Even positive people have a tough time learning how to see failure positively. For example, I’m known to be a very positive person. (My book The Winning Attitude has been in print for more than fifteen years.) But I haven’t always been good at, failing forward. I wasn’t properly prepared for it. It’s certainly. not something they tried to teach me in school. And kids today don’t get it there either. In fact, the school environment often reinforces people’s worst feelings and expectations about failure.

Take a look at some of my previous attitudes toward failure, and see if your experience was similar:

1.1 feared failure. An experience I had in college, along with my response to it, is typical of what many students encounter. On the first day of class when I was a freshman, the professor walked into my history of civilization class and boldly declared, “Half of you in this room will not pass this class.”

What was my first response? Fear! Up to that time, I had never failed a class. And I did not want to start failing all of a sudden. So, the first question I asked myself was, what does the professor want? School became a game that I wanted to win.

I recall that I once memorized eighty-three dates for a test in that class because my teacher believed that if you could cite the dates, you had mastered the material. I got an A on the test, but three days later, I had forgotten all of the information. I managed to avoid the failure I had feared, but I had not really accomplished anything.

2.1 misunderstood failure. What is failure? As a child, I thought it was a percentage. Sixty-nine and lower meant failure. Seventy and above signified success. That thinking didn’t help me. Failure isn’t a percentage or a test. It’s not a single event. It’s a process.

3. I was unprepared for failure. When I graduated from college with my bachelor’s degree, I finished in the top 5 percent of my class. It didn’t mean a thing. I had played the school game successfully, and I had absorbed a lot of information. But I wasn’t at all prepared for what was ahead of me.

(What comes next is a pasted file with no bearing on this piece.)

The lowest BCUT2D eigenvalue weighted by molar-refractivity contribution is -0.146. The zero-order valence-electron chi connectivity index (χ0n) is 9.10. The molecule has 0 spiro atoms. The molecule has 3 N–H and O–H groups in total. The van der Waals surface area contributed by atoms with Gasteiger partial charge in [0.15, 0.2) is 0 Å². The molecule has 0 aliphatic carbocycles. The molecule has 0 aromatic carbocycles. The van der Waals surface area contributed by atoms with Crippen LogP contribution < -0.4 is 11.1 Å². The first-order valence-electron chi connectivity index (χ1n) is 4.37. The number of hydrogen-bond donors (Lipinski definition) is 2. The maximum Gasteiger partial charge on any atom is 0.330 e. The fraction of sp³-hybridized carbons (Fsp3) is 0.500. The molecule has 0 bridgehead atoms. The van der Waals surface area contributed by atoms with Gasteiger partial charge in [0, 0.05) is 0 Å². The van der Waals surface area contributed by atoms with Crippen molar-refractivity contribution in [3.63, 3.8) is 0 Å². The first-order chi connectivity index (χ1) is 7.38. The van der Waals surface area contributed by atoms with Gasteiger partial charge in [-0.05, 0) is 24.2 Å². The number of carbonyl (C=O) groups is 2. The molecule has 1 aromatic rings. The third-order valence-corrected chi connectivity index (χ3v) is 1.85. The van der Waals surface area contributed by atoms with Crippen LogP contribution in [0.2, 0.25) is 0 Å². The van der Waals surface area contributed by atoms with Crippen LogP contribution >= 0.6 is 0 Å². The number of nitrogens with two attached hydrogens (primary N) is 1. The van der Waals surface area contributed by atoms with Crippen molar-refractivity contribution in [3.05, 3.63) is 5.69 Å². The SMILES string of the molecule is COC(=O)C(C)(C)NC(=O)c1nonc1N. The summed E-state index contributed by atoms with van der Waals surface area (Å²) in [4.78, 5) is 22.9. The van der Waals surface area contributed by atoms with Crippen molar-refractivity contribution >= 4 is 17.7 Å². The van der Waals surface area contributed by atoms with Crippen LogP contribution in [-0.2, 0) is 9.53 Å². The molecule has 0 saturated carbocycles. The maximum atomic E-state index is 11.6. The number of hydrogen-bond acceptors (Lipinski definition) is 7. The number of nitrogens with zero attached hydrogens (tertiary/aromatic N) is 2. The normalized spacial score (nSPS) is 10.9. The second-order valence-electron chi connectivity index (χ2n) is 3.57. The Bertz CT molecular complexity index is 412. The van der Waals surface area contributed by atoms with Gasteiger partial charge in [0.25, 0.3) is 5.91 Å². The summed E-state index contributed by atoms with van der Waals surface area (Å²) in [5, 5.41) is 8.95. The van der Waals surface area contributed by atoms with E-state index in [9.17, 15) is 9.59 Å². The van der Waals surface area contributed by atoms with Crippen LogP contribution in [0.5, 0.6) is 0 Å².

I found that out in my first job. As the pastor in a small rural church, I worked very hard that first year. I did everything the people might expect of me and then some. But to be honest, I was as concerned about getting everyone to like me as I was with helping people.

In the type of church I led, each year the people voted to decide whether to allow the leader to keep his job. And many of the leaders I knew over the years loved to brag about the unanimous affirming votes they received from their people.

My expectations were high as I prepared to receive my first unanimous vote. Imagine my surprise when the votes came back 31 yeses, 1 no, and 1 abstention. I was devastated.

After I went home that night, I called my father, who was a veteran pastor, former district superintendent in the denomination, and college president.

“Dad,” I lamented, “I can’t believe it. I worked so hard for those people.

I’ve done everything I can.” I was at the point of tears.

“Somebody actually voted against me and wanted me to leave the church! And an abstention is as good as a no. Should I leave and go to another church?”

To my shock, I heard laughter on the other end of the phone.

“No, son, stay there,” my dad said as he chuckled. “That’s probably the best vote you’ll ever receive.”



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Regards, Coyalita

Behavioral Health Rehabilitative Specialist & Addiction Counselor